Cantor also appeared in the Follies of 1918 and 1919, and though Ziegfeld abrubtly fired him in 1920 for his part in a strike by the Actor's Equity Association that forced closure of Broadway theaters, Cantor proved that he didn't need the producer to stay successful. Recording for Emerson Records from 1920 to 1922, Cantor remained in the spotlight with several popular songs, including one of the most popular of 1921, "Margie," plus "Palesteena" and "Snoops, The Lawyer." He also starred in two productions by one of Ziegeld's main rivals, the Shuberts.
All this was enough for the unusually stubborn Ziegfeld to hire him back by 1923. During the rest of the Roaring Twenties, Cantor cemented his popularity, recording several hits for Columbia Records ("No, No, Nora," "If You Knew Susie," "Makin' Whoopee") and appearing in his own production, Kid Boots -- adapted into his first silent picture by 1927 -- and the Ziegfeld productions Follies of 1927 and Whoopee!__Cantor was made a millionaire from his performances (though mostly from Whoopee!), but he was nearly ruined in the stock market crash of 1929. (He recouped much of his income by writing about his experiences in the book Caught Short.)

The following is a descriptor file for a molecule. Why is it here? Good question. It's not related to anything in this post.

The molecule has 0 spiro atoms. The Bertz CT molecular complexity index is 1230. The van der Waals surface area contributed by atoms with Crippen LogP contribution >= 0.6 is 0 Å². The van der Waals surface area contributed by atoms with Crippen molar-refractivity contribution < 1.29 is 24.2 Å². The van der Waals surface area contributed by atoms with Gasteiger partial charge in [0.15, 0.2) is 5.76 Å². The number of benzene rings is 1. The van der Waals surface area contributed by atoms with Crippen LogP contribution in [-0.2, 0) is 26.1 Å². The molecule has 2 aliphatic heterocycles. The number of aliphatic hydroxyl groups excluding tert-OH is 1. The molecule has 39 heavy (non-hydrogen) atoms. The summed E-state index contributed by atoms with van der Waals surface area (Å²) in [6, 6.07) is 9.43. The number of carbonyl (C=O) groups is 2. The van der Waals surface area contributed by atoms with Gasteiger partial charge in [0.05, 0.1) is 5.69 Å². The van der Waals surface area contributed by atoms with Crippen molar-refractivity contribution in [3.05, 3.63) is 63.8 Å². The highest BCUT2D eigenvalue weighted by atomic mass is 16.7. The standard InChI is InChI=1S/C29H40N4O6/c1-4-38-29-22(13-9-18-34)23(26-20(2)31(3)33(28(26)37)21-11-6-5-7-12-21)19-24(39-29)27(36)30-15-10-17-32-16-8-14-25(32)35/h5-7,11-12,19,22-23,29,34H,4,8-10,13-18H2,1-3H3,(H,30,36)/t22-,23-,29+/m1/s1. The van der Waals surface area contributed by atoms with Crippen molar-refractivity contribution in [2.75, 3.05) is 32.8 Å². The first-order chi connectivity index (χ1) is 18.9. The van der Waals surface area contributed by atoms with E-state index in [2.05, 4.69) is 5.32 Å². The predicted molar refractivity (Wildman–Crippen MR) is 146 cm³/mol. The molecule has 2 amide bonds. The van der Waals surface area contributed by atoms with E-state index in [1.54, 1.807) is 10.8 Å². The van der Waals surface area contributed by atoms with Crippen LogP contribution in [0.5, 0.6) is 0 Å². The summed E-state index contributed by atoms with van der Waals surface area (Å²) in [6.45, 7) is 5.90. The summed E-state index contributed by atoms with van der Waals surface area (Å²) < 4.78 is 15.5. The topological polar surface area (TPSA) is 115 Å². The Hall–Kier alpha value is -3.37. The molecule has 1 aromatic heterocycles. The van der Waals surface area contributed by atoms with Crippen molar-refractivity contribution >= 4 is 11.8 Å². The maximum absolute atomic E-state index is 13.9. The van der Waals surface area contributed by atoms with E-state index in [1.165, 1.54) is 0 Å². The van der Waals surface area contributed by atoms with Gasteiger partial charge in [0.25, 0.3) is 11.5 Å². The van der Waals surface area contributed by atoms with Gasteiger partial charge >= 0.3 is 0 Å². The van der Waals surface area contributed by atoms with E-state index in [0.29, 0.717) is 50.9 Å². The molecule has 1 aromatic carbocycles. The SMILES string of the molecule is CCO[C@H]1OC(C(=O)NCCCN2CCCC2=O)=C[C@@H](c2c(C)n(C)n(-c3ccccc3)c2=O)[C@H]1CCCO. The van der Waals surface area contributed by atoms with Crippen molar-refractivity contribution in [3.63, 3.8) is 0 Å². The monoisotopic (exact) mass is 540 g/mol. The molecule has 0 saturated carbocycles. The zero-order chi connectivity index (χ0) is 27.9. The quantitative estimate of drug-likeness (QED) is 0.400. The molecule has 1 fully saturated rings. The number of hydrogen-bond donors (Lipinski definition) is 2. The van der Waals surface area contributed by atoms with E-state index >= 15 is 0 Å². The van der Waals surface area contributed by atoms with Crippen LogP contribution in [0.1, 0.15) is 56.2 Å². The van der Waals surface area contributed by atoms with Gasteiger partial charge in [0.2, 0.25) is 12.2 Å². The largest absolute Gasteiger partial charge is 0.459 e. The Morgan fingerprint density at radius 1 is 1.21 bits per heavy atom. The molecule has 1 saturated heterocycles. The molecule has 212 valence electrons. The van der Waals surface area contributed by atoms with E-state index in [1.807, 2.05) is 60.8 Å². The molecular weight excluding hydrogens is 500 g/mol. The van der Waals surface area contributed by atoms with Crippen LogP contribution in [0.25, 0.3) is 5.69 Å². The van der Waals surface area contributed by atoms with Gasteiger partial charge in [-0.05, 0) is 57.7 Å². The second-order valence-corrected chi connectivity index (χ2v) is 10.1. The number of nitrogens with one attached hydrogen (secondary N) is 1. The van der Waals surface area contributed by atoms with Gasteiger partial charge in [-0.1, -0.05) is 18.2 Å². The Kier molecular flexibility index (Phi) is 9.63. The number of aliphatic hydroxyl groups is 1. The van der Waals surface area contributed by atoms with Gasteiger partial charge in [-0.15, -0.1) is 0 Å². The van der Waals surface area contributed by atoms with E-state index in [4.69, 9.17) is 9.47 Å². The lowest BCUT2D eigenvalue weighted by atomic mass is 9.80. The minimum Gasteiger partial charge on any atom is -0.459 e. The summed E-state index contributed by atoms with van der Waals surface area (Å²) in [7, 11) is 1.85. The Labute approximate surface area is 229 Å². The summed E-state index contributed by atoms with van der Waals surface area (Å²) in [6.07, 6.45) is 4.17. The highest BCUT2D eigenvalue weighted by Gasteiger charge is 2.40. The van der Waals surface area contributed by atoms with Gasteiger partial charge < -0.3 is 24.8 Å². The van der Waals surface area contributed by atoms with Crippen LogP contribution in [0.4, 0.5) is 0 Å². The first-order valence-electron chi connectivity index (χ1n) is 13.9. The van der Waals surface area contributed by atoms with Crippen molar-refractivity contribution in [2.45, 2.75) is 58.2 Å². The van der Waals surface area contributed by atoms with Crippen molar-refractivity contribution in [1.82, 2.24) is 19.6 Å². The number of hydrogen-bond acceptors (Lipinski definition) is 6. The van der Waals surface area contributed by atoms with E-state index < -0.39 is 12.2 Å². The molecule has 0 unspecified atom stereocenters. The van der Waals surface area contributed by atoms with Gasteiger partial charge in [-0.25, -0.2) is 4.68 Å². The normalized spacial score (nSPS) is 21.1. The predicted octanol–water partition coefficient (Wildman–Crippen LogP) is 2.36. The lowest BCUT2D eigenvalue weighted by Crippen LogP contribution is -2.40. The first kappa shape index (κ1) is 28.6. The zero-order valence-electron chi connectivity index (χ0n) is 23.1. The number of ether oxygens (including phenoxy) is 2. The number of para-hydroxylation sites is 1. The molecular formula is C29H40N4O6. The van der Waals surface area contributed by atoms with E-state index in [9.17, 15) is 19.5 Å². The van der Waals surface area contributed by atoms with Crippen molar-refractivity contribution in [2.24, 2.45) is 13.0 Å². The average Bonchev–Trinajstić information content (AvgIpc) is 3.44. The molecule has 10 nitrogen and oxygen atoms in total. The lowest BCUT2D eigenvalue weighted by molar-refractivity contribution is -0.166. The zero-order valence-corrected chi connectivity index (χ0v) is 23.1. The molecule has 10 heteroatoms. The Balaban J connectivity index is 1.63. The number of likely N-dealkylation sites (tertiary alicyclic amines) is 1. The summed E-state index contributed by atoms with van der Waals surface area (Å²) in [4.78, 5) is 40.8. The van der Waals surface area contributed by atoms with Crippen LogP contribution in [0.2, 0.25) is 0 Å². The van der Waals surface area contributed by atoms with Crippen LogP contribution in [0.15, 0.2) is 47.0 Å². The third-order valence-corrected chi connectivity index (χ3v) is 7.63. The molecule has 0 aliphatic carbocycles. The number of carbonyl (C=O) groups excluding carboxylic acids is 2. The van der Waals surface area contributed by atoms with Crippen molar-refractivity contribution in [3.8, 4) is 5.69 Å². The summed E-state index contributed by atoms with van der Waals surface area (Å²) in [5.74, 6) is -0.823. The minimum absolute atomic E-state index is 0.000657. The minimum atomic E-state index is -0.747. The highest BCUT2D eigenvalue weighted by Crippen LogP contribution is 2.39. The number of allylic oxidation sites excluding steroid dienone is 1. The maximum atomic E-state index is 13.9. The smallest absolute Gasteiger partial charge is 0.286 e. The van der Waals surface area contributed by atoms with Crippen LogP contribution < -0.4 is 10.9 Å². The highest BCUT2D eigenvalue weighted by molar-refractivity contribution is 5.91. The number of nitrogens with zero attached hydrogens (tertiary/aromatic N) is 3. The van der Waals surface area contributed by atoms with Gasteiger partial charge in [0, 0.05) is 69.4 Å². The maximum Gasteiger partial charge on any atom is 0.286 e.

Early in the '30s, Cantor moved into radio, and soon became one of the most popular radio stars of the decade. His movie career took off as well: Cantor signed a contract with Samuel Goldwyn to re-make Whoopee! in 1930 (it was the first in a line of early-'30s Cantor-Goldwyn teamings with show-stopping choreography by Busby Berkeley), and appeared in at least one film per year throughout the decade.
Cantor also supported the war effort vigorously, entertaining troops in Europe and forming the March of Dimes with President Franklin Roosevelt. He also served as president of the Screen Actors Guild and the American Federation of Radio Artists.
Cantor's transition from radio to television was briefly successful; he guest-hosted NBC's Colgate Comedy Hour> but suffered a heart attack in 1952, the same year Hollywood produced The Eddie Cantor Story. Another heart attack forced him into retirement, though he occasionally surfaced for guest appearances.